D&C 13, 20 Priesthood

Circumstances surrounding the Restoration of Melchizedek Priesthood

In addition, the reminiscences of a Church member named Addison Everett may be helpful regarding the site and circumstances of the restoration of the higher priesthood. In 1881 he wrote a letter to a Church member named Oliver B. Huntington and then, in 1882, another letter to President Joseph F. Smith (Second Counselor to President John Taylor at the time), sharing at their request what he knew of that event.  In his letter to President Smith, he recalled hearing the Prophet, in Nauvoo a few days before the Martyrdom, relate the circumstances surrounding the restoration of the Melchizedek Priesthood.

Joseph Smith, Brother Everett wrote, “Said as they Ware Tran[s]lating the Book of Mormon at His Father In Laws in Susquhanah County Pennsylvania.  T[h]ey ware thretned By a Mob and in the same time Father Knghts came Down from Cole[s]vill[e] Broom[e] County New York and Desired them to go home with him and preach to them in his Neighbourhood And on Account of the Mob Spirit prevailing they concluded to goe.”

But even after they arrived at the Knights’ residence in Colesville, opposition soon plagued them. Once again circumstances forced them to flee in haste from the mob and to return to Harmony. Brother Everett’s letter continues: “And they wandered in a dense Forest all Night and often times in Mud and water up to thare Knees. And Brother Oliver got quite exausted in the After Part of the Night and Brother Joseph had to put his arm arround him and allmost carry him. And Just as the day Broke in the East Brother Oliver gave out Entirely and he[,] Br Joseph[,] leaned him against an oak tree just out side a field fenc[e] Br Oliver Crying out how long O Lord O how Long Br Joseph hav[e] we got to suffer these things[?] Just this moment Peter James & John came to us and Ordained to the Holy Apostelship and gave us the Keys of the Dispnsation of the fullness of times. (The Restoration of the Aaronic and Melchizedek Priesthoods, Larry C. Porter, Ensign 1996 December)

I like this story for several reasons.  What greater image of the priesthood can be found than that of a brother carrying another in the midst of severe trial?  This to me is what the priesthood is all about.  Lifting others in their times of deepest distress.  At the very moment when Joseph and Oliver are exhausted, their priesthood brethren Peter, James, and John come to the rescue to give them shelter from the storms they are facing.  I believe that they not only received the priesthood at this time, but counsel and comfort as well.  This is what the priesthood is all about.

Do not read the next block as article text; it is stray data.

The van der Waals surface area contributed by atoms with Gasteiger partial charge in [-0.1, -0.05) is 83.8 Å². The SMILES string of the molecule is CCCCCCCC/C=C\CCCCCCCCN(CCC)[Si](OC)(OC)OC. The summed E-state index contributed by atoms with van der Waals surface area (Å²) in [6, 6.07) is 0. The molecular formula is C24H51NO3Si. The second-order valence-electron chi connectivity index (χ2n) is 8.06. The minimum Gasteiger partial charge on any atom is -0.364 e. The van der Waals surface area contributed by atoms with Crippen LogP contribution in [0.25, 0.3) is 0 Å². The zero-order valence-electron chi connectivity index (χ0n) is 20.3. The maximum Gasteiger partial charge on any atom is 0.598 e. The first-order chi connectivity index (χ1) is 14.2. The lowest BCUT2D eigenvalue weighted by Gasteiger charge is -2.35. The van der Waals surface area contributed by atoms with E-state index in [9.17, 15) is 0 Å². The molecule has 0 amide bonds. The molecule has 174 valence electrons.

Another great principle to teach the youth with regards to this story is what S. Michael Wilcox calls the Fourth Watch principle.  It is usually in the fourth watch that the Savior comes to our aid.  The watches were periods of time that individuals stood guard in the ancient world.  The first watch was typically 6-9pm, the second was 9-12, the third was 12-3am, and the fourth watch was 3-6am.  When the Savior saw the disciples toiling amidst the storm, we are told that he does not come to their aid right away, but that he waits until the fourth watch.  We believe in a fourth watch God.

And straightway he constrained his disciples to get into the ship, and to go to the other side before unto Bethsaida, while he sent away the people.

And when he had sent them away, he departed into a mountain to pray.

And when even was come, the ship was in the midst of the sea, and he alone on the land.

And he saw them toiling in rowing; for the wind was contrary unto them: and about the fourth watch of the night he cometh unto them, walking upon the sea, and would have passed by them.

But when they saw him walking upon the sea, they supposed it had been a spirit, and cried out:

For they all saw him, and were troubled. And immediately he talked with them, and saith unto them, Be of good cheer: it is I; be not afraid. (Mark 6:45-50)

We see this principle over and over again in the scriptures.  Joseph Smith’s life is another illustration of this truth.

Joseph recalls that when he prayed that he had to ask God to “deliver me out of the power of this enemy which had seized upon me, and at the very moment when I was ready to sink into bdespair and abandon myself to destruction—not to an imaginary ruin, but to the power of some actual being from the unseen world, who had such marvelous power as I had never before felt in any being—just at this moment of great alarm, I saw a pillar of clight exactly over my head, above the brightness of the dsun, which descended gradually until it fell upon me.”

It wasn’t until Abraham was at the ready with the knife that the Lord stayed the sacrifice of Isaac (Genesis 22:10).  It is when the water is spent in the bottle that the Lord saves Hagar (Genesis 21:15-19).  Nephi had several experiences with deliverance where he was near or at the point of death as well (1 Nephi 3:27-30).  These are excellent illustrations that can be used to show that we believe in a God who is ever mindful of our situation, but who oftentimes waits until the fourth watch to come to our aid.  These truths motivate the youth to hang on, God is mindful of you and loves you.  He is a God of the fourth watch.

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About LDS Scripture Teachings

I write about ways scripture applies in our lives: LDSScriptureTeachings.org
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